More that this, God give them His Spirit to instruct them by the instrumentality of Moses and Aaron, a wonderful provision of grace, though Israel showed little appreciation of it at the time. Looking back, these Levites in Nehemiah's time could clearly discern this. At this time too the Lord did not at all withhold the manna from them, and supplied water as they needed it. This continued for the entire wilderness journey (forty years), so that they lacked nothing. Think of the many occasions very recently of thousands of people fleeing as refugees and dying for lack of food and water! Yet between two and three million Israelites were sustained by God for 40 years of wilderness wandering! In that time too their clothes did not wear out, and their feet did not swell. Were they so insensible as to not appreciate this?


(vv. 22-25)

The Levites then recounted the grace of God in having given Israel the victory over various enemies, whose land God had before decided was to belong to Israel. Before entering the land of Canaan, they took possession of the land of Sihon king of the Amorites and that of Og king of Bashan (v. 22). God multiplied the nation greatly and brought them into the land He had promised (v. 23), subduing the inhabitants of the land before Israel, so that Israel could take possession of this. When the power and grace of God in this was so manifest, Israel certainly had further cause for fully obeying God, and no excuse for disobeying.

"And they took strong cities and a rich land, and possessed houses full of all goods, cisterns already dug, vineyards, olive groves, and fruit trees in abundance. So they ate and were filled and grew fat, and delighted themselves in Your great goodness" (v. 25).


(vv. 26-31)

Again, after Israel had been so marvelously blessed by God, they became thoroughly disobedient, rebelling and despising the law He had so graciously given them. God sent prophets to testify against their evil with the object of turning them back to Him, but they not only refused to listen: they went as far as to kill such faithful messengers (v. 26). Provocations like this moved God to deliver them into the hand of their enemies who oppressed them. This is seen in the Book of Judges and during the history of the kings.

Yet when they found themselves in such deep trouble as to cry out to God for His mercy, God did respond in compassionate goodness, as the Levites here declare, "You heard from heaven; and according to Your abundant mercies You gave them deliverers who saved them from the hand of their enemies (v. 27).

Yet, after being given relief, they again turned to evil, so that they were left some time under the domination of their enemies until they returned to God, crying to Him for deliverance. This was not only two or three times, but "many times You delivered them according to Your mercies" (v. 28). The very reading of such a history of failure, then restoration, then further failure and further grace from God, followed again by failure, becomes wearying to a reader. How much more wearying to God!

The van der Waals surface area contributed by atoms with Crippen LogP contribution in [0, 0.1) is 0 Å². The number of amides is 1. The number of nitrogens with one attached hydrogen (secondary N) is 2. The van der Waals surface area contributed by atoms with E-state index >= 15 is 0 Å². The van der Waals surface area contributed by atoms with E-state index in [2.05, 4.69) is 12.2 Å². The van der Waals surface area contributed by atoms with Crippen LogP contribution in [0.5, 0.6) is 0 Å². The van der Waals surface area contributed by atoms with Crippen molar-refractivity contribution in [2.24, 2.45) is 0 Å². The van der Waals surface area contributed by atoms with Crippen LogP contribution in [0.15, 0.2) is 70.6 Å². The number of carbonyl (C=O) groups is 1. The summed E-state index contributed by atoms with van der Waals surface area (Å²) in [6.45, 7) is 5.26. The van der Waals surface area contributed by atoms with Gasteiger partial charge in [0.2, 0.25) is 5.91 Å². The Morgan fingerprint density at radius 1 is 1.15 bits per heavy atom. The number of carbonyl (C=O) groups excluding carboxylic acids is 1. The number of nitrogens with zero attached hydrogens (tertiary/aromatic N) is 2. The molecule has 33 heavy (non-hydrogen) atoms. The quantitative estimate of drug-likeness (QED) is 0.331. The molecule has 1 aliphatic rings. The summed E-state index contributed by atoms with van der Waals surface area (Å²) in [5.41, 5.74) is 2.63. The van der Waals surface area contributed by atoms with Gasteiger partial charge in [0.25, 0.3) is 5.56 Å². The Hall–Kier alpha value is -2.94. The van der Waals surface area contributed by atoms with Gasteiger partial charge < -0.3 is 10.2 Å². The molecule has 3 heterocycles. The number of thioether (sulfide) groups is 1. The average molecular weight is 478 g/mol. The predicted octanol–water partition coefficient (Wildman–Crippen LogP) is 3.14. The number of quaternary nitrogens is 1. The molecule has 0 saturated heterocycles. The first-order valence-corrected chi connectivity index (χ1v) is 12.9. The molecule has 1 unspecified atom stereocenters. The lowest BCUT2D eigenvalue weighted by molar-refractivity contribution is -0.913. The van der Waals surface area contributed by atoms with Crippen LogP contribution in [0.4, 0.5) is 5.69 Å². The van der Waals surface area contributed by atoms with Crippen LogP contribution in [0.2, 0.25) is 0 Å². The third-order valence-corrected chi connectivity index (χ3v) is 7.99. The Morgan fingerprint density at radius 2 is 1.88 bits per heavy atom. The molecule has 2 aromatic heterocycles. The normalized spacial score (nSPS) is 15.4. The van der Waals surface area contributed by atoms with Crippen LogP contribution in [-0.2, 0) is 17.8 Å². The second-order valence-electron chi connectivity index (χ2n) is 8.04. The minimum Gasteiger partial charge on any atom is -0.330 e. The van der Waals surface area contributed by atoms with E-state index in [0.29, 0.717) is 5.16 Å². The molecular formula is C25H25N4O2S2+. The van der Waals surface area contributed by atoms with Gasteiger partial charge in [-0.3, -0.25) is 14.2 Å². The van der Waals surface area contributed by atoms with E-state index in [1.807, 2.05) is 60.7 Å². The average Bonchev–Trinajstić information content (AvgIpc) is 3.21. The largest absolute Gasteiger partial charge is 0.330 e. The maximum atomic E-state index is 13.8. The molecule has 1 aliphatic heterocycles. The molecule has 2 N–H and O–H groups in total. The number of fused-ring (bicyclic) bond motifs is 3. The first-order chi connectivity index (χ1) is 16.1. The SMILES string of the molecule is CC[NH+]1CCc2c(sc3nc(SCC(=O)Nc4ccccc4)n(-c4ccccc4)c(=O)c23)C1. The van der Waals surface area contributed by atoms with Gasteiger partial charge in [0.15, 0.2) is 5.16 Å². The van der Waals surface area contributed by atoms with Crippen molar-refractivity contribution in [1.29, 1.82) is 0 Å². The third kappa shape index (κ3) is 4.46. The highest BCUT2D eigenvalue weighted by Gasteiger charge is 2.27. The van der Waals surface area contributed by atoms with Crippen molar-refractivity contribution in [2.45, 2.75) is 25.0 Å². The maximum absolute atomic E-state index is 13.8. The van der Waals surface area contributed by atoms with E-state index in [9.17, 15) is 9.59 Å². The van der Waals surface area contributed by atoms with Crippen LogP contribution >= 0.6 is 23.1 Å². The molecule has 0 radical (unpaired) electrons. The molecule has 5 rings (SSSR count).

Though it is wearying to read of Israel's continually repeated disobedience, this history surely impresses us with the marvel of the patience of God! "They shrugged their shoulders, stiffened their necks, and would not hear" (v. 29). This went on for many years, with the Spirit of God moving prophets to stir their consciences, then using enemy nations to chastise them (v. 30).

"Nevertheless," the Levites added, "in Your great mercy You did not utterly consume them nor forsake them" (v. 31). Why not? "For You are God, gracious and merciful." This remains true for us today, when Israel, because of the enormous guilt of having rejected and crucified God's Son, has been for centuries in a rebellious state and suffering for it. But God is still God, and He knows how to deliver and restore His people, as He will after they suffer the horrors of the Great Tribulation, and cry out to Him in humble repentance and faith (Hosea 14:4-9).


(vv. 32-38)

After having acknowledged Israel's many failures of the past, the Levites seek the face of God in earnest prayer, calling Him "the great and mighty and awesome God," who was not like Israel in their breaking the covenant of law, but who may be depended on to perfectly keep His covenant (v. 32). They ask that God will not consider the trouble small that had come on their kings, princes, priests, prophets, their fathers and all the people, from the time of Assyria's oppression "until this day."

But the trouble was not small because Israel's disobedience was not small. They confess this in verse 33, saying that God was just in what He had allowed: their suffering was no more than they deserved. God had dealt faithfully in contrast to Israel's unfaithfulness, which they confess as wickedness on the part of all the people from the greatest to the least (v. 34). Thus they laid their hearts bare in the sight of God, making no excuses, but judging themselves unsparingly for their guilt (v. 35).

In verses 36-37 they speak of the results that they were then suffering because of their disobedience: they were servants to a foreign king, so that the fruit of their land was enjoyed by the kings who had taken them captive. These kings had dominion even over their bodies and their possessions, and could do as they pleased with the Jews. Thus they were in great distress. We must remember though, that God had shown great mercy to Nehemiah by disposing King Artaxerxes to act in unusual kindness to him and to Israel. Yet they were still in bondage, and they had to learn to bow to God's sovereign government in allowing this unpleasant situation.

Their prayer was accompanied by their decision to "make a sure covenant." This was of course a renewal of the covenant of law given by Moses (ch. 10:29), for Israel was then still under law. Would they succeed any better than they had before? Certainly not! But God used this occasion with the intention of making Israel more fully realize that, not only did they fail in practice, but that they had a sinful nature that could not cease from sin, and therefore that they must be born again. But we are all slow learners. Why? Because of our own selfish pride.

Bibliographical Information
Grant, L. M. "Commentary on Nehemiah 9". Grant's Commentary on the Bible. https://www.studylight.org/commentaries/eng/lmg/nehemiah-9.html. 1897-1910.